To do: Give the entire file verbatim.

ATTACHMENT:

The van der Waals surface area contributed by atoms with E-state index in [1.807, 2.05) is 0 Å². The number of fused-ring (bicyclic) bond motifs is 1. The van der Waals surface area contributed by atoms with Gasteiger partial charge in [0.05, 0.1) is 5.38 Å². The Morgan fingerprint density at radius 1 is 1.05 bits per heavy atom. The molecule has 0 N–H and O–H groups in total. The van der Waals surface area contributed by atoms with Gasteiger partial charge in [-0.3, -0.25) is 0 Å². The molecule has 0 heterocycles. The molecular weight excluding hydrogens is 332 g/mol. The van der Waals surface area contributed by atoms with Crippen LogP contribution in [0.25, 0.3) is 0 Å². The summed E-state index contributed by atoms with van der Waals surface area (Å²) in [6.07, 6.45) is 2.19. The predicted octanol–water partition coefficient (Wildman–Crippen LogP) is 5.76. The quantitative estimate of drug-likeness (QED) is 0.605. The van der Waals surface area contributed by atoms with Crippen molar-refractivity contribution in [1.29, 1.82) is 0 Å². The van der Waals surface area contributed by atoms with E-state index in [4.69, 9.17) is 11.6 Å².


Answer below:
The van der Waals surface area contributed by atoms with E-state index in [1.807, 2.05) is 0 Å². The number of fused-ring (bicyclic) bond motifs is 1. The van der Waals surface area contributed by atoms with Gasteiger partial charge in [0.05, 0.1) is 5.38 Å². The Morgan fingerprint density at radius 1 is 1.05 bits per heavy atom. The molecule has 0 N–H and O–H groups in total. The van der Waals surface area contributed by atoms with Gasteiger partial charge in [-0.3, -0.25) is 0 Å². The molecule has 0 heterocycles. The molecular weight excluding hydrogens is 332 g/mol. The van der Waals surface area contributed by atoms with Crippen LogP contribution in [0.25, 0.3) is 0 Å². The summed E-state index contributed by atoms with van der Waals surface area (Å²) in [6.07, 6.45) is 2.19. The predicted octanol–water partition coefficient (Wildman–Crippen LogP) is 5.76. The quantitative estimate of drug-likeness (QED) is 0.605. The van der Waals surface area contributed by atoms with Crippen molar-refractivity contribution in [1.29, 1.82) is 0 Å². The van der Waals surface area contributed by atoms with E-state index in [4.69, 9.17) is 11.6 Å².